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Africa's Hungriest Need Better Agricultural Research

A breeder checks on the health status of conserved maize germplasm in Ibadan, Nigeria.

A breeder checks on the health status of conserved maize germplasm in Ibadan, Nigeria.

A new study of sub-Saharan Africa finds serious shortcomings in the scientific research capabilities needed to improve the region's agricultural production. Rates of hunger in sub-Saharan Africa today are the highest in the world.

Addressing that hunger problem is complicated by a host of emerging issues, including food price volatility, growing population, water scarcity and climate change, says Nienke Beintema with the International Food Policy Research Institute. "There's more demand on better technologies or different technologies to address these issues."

Studies show investing in agricultural research and development is among the best ways for developing countries to reduce hunger and poverty.

So Beintema studied funding and staffing levels at 370 research institutes run by governments, universities, producer organizations or others in 32 African countries.

Good news, bad news

The good news is, research investment in sub-Saharan Africa increased by 20 percent overall from 2001 to 2008.

The bad news is, the increase took place mainly in just five countries: Ghana, Tanzania, Sudan, Uganda, and Nigeria. Spending actually declined in 13.

And Bientema says where spending increased, it often only served to make up for years of serious neglect.

In Nigeria, for example, which accounted for a third of the increase, Bientema says, "It's a positive sign because it is more commitment from the government. But Nigeria had extremely low levels of agricultural research funding. I was there for the first time in 2000 or 2001. And I visited institutes that could not function. They even didn't have a phone line, or they didn't have gas for the cars, one computer that didn't work."

National investments, donor funding

Nigeria currently has the region's largest agricultural research system. However, she says, a better measure is whether a country is investing at least one percent of the output of its agricultural sector on research. Only eight countries met that mark in 2008. Nigeria was not one of them.

Furthermore, Bientema says, most countries depend too much on funding from international donors. These funds
"are always very specific, focused on a certain area. And they are short term," she adds. "They are often 3, 4 or 5 years.

"And donors often don't have an exit strategy," Bientema adds. So when the funding ends, often times the research does, too.

Human resources

But funding is just part of the picture.

"Even if you put more money in it, there is still the issue of human capacity," she says.

Many countries did not hire new researchers for years because of budget constraints. Now, the lack of younger scientists is becoming a problem as older researchers approach retirement age.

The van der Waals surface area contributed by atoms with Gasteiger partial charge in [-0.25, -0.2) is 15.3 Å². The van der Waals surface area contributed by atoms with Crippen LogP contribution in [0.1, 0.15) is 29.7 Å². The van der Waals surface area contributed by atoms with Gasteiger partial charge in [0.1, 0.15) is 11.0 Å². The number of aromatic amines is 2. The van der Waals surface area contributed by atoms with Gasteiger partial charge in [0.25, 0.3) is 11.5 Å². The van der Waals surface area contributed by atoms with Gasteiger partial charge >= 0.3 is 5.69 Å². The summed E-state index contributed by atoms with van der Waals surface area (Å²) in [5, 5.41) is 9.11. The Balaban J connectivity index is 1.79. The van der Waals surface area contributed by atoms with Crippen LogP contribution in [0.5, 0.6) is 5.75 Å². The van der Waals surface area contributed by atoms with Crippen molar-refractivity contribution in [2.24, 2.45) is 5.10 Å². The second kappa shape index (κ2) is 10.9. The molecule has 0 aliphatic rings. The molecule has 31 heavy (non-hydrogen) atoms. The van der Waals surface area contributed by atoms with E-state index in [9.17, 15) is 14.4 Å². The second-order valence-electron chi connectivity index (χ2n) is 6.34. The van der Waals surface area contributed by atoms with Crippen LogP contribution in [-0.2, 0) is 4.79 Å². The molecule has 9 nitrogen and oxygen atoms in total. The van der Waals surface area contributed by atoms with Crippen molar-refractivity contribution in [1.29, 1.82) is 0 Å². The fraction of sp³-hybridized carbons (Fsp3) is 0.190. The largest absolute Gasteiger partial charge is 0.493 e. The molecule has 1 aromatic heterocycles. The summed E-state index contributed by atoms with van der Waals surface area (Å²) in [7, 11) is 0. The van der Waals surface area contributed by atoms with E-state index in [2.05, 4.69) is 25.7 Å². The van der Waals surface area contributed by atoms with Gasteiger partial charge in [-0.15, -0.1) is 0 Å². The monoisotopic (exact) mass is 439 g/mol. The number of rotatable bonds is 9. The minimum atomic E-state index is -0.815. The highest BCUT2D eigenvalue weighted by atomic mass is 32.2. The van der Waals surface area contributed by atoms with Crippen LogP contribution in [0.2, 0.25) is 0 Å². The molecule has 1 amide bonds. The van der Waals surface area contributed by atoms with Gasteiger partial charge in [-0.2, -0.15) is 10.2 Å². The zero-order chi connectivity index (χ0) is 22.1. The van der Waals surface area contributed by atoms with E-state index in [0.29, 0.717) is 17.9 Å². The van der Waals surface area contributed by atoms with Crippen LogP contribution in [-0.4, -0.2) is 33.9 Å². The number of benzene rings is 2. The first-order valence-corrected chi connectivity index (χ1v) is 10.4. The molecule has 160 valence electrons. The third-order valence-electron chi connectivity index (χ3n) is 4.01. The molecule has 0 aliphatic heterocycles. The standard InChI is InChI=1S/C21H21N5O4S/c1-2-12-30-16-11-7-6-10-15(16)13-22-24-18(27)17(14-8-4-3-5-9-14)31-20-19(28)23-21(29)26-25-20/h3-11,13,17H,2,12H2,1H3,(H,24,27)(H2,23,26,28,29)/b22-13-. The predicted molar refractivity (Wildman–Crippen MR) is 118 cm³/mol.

For example, Bientema says, at Niger's leading agricultural research center, 60 percent of the researchers are at least 50 years old.

"And as retirement age in most countries is around 60, it means that within 10 years 60 percent are retiring," she says. "And these older researchers are often the ones with PhDs or master's degrees, with a lot of experience and knowledge."

Bientema says countries need to improve their higher education systems to produce more qualified researchers. And they need to invest more money in their national research systems -- and more of their own money, rather than depending on donor funds.

New commitment to agriculture?

After sharp spikes in food prices in 2007 and 2008, agriculture is higher on the priority list for foreign aid donors and for many African countries. Twenty-five countries have signed an agreement to commit at least 10 percent of their national budgets to agriculture.

But Bientema says it's too soon to say whether those commitments will translate into action. She points to two of the countries that have increased spending on agricultural research in recent years.

"With the new elections in Uganda, most of the government officials that were in support of science actually were not re-elected," she says. "So the question is, will this commitment continue? In Nigeria, they actually had a serious cut in the science budget. So, that shows you how commitments can change very quickly."

Beintema adds that the private sector may be able to step in when national governments cut spending. For example, she notes, producer cooperatives in some countries raise revenues from cash crops like cocoa, coffee or tea to fund research. In some cases, these funds can spill over into research into other important crops as well.

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    Steve Baragona

    Steve Baragona is an award-winning multimedia journalist covering science, environment and health.

    He spent eight years in molecular biology and infectious disease research before deciding that writing about science was more fun than doing it. He graduated from the University of North Carolina at Chapel Hill with a master’s degree in journalism in 2002.